Somewhere in the middle of my deep-seated hatred for everything lies a soft spot for small card shops. I can say with a high degree of confidence that I’ve spent more time in such stores than any other business. Growing up as a socially inept nerd they were always my best bet for meeting new people that wanted to talk about the things that I was interested in talking about.
That soft spot has endured with me to this day, but my visits to such shops have become less and less frequent as time has passed and I have become more firm in my opinions. When I was 15 I was very excited to hear what everybody had to say about the new set and to compare what sweet-action rares everybody had opened. Now I’m most interested in what manner of deck my commons can support and less-inclined to say anything to the guy asserting his belief that Zhur-Taa Druid will be a five-dollar common. Even still, I found myself giving up one of the first days of actually tolerable Minnesota weather to sling spells with a bunch of strangers.
I chose Azorius because I am the most boring and got paired with Boros, which was kind of a whammy in terms of my sealed-deck philosophy. You know, take the draw every time. Luckily for me I didn’t open a ton of red cards in my pool. Less luckily, this was because the majority of my Dragon’s Maze cards were black and green. Awkward.
I did open an Aurelia and a Ral Zarek, so I figured that I’d be able to pull something off, but my most exciting commons were three copies of Opal Lake Gatekeepers. Don’t get me wrong, I’m a huge fan of cantrips, but my pool was pretty far from ideal. This is the deck I ended up playing:
”Dragon’s Mazed Sealed Act I”
So yeah, basically my deck was bad creatures, bad spells, two mythics and a Skymark Roc. My sideboard consisted of other four+ costing creatures and three copies of Levy Decree. I made the mistake of boarding the Levy Decrees in against a very aggressive deck that I was sure I was very unfavored against anyway and saw what I had suspected very clearly- they’re only going to be good in a deck that’s good at attacking.
I ended up going 3-2 and my matches weren’t particularly interesting. My round five opponent seemed to think that our match was close for some reason as he bemoaned his draws as he rolled me, but I’m not convinced that he was all there. My pool’s general lack of 2-3 drop creatures made me quite cold to good aggressive decks and Opal Lake Gatekeepers was actually an insane breaker against other slow decks. Relevant bodies that generate card advantage, to the surprise of no one, are good.
So What Did We Learn
Well, I confirmed that for the most part the format is going to be slow and that jamming a bunch of gates really isn’t going to be too detrimental. Further, the upside on “kicked” gatekeepers is going to be a lot better than the average common in this format. When the stars line up the aggressive decks are potent, but I’d rather have a deck with strong removal ala Street Spasm and One-Thousand Lashes than one full of Rakdos Cacklers.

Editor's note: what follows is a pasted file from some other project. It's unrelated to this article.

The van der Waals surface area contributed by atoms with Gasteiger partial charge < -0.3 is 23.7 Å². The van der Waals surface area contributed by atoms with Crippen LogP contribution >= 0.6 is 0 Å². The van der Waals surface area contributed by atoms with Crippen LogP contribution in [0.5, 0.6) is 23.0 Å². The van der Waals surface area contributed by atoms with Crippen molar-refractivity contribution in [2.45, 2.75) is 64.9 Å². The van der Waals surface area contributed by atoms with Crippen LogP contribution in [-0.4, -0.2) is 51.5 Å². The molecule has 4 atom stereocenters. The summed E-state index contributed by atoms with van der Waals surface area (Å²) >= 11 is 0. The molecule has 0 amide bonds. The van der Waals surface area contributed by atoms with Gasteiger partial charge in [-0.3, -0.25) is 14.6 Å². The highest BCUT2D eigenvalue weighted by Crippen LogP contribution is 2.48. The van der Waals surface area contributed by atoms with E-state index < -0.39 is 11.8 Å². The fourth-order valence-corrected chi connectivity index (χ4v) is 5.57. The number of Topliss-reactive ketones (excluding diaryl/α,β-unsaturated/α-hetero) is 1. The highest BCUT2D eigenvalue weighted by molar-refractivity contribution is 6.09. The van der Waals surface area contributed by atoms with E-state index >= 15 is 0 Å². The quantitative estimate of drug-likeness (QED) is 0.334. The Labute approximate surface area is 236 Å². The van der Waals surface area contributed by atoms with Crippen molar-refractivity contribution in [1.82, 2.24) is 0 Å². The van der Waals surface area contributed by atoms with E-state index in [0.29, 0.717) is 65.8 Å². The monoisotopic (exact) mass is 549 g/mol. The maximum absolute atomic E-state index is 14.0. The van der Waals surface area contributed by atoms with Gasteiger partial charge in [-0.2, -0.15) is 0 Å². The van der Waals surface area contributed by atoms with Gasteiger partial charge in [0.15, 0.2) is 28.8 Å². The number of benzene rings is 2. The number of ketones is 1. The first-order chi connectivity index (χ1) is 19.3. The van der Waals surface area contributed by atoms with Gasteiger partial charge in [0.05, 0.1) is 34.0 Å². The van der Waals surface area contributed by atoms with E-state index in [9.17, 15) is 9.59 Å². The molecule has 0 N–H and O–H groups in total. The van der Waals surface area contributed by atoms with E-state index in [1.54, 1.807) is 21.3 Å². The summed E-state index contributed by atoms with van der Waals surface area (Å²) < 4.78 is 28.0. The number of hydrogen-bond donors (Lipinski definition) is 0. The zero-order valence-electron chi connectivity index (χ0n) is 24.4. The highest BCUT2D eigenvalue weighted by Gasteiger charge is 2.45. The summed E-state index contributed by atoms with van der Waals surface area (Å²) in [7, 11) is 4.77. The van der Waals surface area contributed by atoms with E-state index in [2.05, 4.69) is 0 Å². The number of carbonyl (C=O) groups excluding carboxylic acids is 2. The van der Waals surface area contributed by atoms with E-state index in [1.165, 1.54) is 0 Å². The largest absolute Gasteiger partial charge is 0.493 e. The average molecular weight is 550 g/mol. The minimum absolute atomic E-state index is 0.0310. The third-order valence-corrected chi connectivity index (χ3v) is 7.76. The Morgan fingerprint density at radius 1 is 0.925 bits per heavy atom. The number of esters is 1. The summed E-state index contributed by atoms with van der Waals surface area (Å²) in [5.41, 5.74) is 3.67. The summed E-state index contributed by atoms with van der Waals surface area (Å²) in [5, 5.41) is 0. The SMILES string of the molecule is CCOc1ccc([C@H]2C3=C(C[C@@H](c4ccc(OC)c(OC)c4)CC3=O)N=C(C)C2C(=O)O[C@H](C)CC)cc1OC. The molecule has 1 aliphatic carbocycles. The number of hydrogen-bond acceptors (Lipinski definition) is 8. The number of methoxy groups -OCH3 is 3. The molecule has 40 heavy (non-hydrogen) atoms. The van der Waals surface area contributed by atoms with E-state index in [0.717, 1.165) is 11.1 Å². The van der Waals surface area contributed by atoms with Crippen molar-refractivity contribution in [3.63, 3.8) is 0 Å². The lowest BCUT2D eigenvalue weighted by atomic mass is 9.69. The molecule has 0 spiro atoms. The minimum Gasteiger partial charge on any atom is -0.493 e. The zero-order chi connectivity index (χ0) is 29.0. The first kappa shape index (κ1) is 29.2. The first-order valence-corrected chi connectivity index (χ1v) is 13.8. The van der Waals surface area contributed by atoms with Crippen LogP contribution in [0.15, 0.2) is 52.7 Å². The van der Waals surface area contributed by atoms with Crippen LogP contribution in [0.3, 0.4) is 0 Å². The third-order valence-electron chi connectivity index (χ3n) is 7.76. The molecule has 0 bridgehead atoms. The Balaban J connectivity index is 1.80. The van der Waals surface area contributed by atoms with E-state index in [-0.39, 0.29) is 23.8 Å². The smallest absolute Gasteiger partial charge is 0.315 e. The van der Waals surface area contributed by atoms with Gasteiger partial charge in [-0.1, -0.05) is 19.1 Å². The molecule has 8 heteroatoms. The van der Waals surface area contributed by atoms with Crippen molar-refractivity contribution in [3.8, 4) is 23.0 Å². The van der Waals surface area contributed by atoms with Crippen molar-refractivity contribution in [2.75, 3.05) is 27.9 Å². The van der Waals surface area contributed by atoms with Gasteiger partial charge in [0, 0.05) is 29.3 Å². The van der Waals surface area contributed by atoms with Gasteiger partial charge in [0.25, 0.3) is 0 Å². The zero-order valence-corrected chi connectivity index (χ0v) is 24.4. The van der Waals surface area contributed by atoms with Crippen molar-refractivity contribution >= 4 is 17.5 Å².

When I first saw the Cluestones spoiled I thought it was neat that we were going to have more manafixing but them costing three is just not going to cut it, even with the format being as slow as it is. Jumping from three to five just isn’t a thing. The four drops are very comparable to the fives and you don’t want to have a huge quantity of either. Alternatively, the B-plan of six mana draw a card is just plain bad. I pumped my fist every time somebody played one of these against me and I never noticed them making a positive difference. It is far more relevant to build one’s deck in a way that emphasizes one color over the others for consistency than to have some clunky rock to attempt to go greedier.
Split Cards are Insane
Hey look, more obvious information. If you played against Turn/Burn there is a reasonable chance that you got worked. It happens. It’s Magic. Personally I learned a lot from playing with Far/Away. The card very clearly does a lot of work when “kicked” but I found myself most commonly casting it strictly as an Unsummon. This provided tempo swings that let me win from under some oppressive rares and cards like Unflinching Courage.
The ease of splashing the back end of these cards in conjunction with the relevance that many of them have as singular cards illustrates that they will be very good in my “force five color” type draft decks. I’m quite excited to sling these ones.
Our Work is Only Just Beginning
Basically all of my thought son this limited format start from the basis of “I really like being on the draw” and build from there. There is a ton more to learn and I’m pretty excited to get into DGR in a big way. Of course, we have a bit of a lull before it launches on MTGO so next week I will likely be giving updates on Pauper MUC Delver- something that I’ve been putting some reps in with and think that I have a very strong edge against the format with right now.
Thanks for reading.
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